The local authority’s strategy for raising attainment in schools in these wards is to broker the 13 teaching schools and their associated teaching school alliance schools to provide support. This is vital: the evidence shows that collaboration among schools is the most effective way to raise standards. But it is only half the story. It doesn’t engage with the social context of the school – the neighbourhood, the community, the local area.

Why a Children’s Zone? The importance of place

This is what Mel Ainscow, leader and researcher of the successful Manchester Challenge, says:

…closing the gap in outcomes between those from more and less advantaged backgrounds will only happen when what happens to children outside as well as inside the school changes. This means changing how families and communities work, and enriching what they offer to children. […] there is encouraging evidence from Greater Manchester of what can happen when what schools do is aligned in a coherent strategy with the efforts of other local players—employers, community groups, universities and public services. This does not necessarily mean schools doing more, but it does imply partnerships beyond the school, where partners multiply the impacts of each other’s efforts. (Ainscow 2012, pp307-8)

Towards a pilot Children’s Zone in Birmingham

A Children’s Zone brings together all the resources in a local area that can support the educational development of children and young people. They would include the following:

  • The schools – their staff (teaching and non-teaching), governors and parents
  • Other support agencies such as social services, youth services, the police…
  • Local community organisations and groups of every sort
  • Local community facilities – libraries, community centres, allotments, sports facilities, ‘places of interest’…
  • Local workplaces and companies
  • Ward Committee meetings, Neighbourhood Forums etc.
  • Other resources outside the Zone area: universities, arts and cultural organisations etc…

The building blocks are already there – they just need to be brought together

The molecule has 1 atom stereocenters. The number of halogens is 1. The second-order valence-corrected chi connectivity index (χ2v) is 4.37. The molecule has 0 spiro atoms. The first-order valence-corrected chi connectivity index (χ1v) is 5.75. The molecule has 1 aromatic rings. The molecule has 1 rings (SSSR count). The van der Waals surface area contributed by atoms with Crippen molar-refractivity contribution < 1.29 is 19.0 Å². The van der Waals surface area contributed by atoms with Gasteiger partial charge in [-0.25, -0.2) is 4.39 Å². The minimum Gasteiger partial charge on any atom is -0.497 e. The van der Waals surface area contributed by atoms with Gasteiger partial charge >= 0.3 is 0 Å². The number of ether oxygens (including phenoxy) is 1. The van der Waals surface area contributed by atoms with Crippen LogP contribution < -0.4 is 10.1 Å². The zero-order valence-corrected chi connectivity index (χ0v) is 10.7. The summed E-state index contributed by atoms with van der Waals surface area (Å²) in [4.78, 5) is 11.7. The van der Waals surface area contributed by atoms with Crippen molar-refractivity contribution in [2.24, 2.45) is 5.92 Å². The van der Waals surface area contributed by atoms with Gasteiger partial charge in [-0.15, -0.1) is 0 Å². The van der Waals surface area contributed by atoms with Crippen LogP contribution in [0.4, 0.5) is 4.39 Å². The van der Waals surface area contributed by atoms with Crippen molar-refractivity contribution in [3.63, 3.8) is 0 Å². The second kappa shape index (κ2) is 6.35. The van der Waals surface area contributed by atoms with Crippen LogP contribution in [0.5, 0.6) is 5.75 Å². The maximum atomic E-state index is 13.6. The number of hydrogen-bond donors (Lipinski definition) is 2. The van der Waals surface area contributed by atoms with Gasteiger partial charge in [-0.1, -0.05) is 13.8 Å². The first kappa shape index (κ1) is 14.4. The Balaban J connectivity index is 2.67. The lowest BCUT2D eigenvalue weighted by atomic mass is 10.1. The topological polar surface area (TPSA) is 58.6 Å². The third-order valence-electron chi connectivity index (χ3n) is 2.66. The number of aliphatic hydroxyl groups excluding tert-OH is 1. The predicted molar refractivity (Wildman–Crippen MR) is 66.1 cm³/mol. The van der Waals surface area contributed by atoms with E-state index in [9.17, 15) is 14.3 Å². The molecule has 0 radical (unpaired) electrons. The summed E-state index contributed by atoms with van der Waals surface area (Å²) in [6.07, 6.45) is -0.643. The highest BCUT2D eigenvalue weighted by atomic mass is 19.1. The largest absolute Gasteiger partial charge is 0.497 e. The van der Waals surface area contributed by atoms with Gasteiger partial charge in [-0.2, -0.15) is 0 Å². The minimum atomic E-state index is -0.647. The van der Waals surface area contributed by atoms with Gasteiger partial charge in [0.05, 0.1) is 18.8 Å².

• We have strong local networks of schools working together in areas of the city. In two wards – Northfield and Longbridge – the LA Schools and Settings Improvement team and HMI are working in partnership with head teachers and chairs of governors to improve outcomes for children on FSM. It just needs the community dimension building into it.
  • Transforming Place: A Neighbourhood Strategy for Birmingham (May 2013) aims to ‘Empower people to shape their neighbourhood’: ‘The idea is to create fertile ground for dialogue and joint action with local residents, businesses, investors and service providers on the needs, opportunities and priorities in each of the city’s neighbourhoods.’ (p3).
  • The Birmingham Education Partnership Board comprises headteachers elected by schools in each District, opening up the possibility of linking the BEP with the District Committees and Ward Committees.
  • Strengthening the Birmingham Family of Schools – the role of the City Council, a report by the Children and Education Scrutiny Committee (January 2013), recommends that ‘Elected Members commit to developing relationships with all schools in their ward and to becoming local champions for education’, including ‘Inviting head teachers to present to Ward Committees on school progress’.
  • Citizen Engagement, a new report by the Districts and Public Engagement Overview and Scrutiny Committee (published on 4 February), recommends that ‘Some strong pioneering effort should be promoted across the city for radical experimentation with new and different formats’ for Ward Committee meetings in order to open them up to full public participation (7.3.3.).

First steps towards a pilot Children’s Zone in Birmingham

The first step is for the local authority to identify a ward of high social disadvantage and relatively low school attainment which has two things: schools willing to commit themselves to making a Children’s Zone work and councillors willing to take the lead in building it in the community.

  • Carry out an audit of the schools serving the ward, identifying both areas for improvement and areas of particular strengths.
  • Carry out an audit of support agencies – local authority and other – active in the area: early years, social and adult care, education welfare, youth services, health, etc.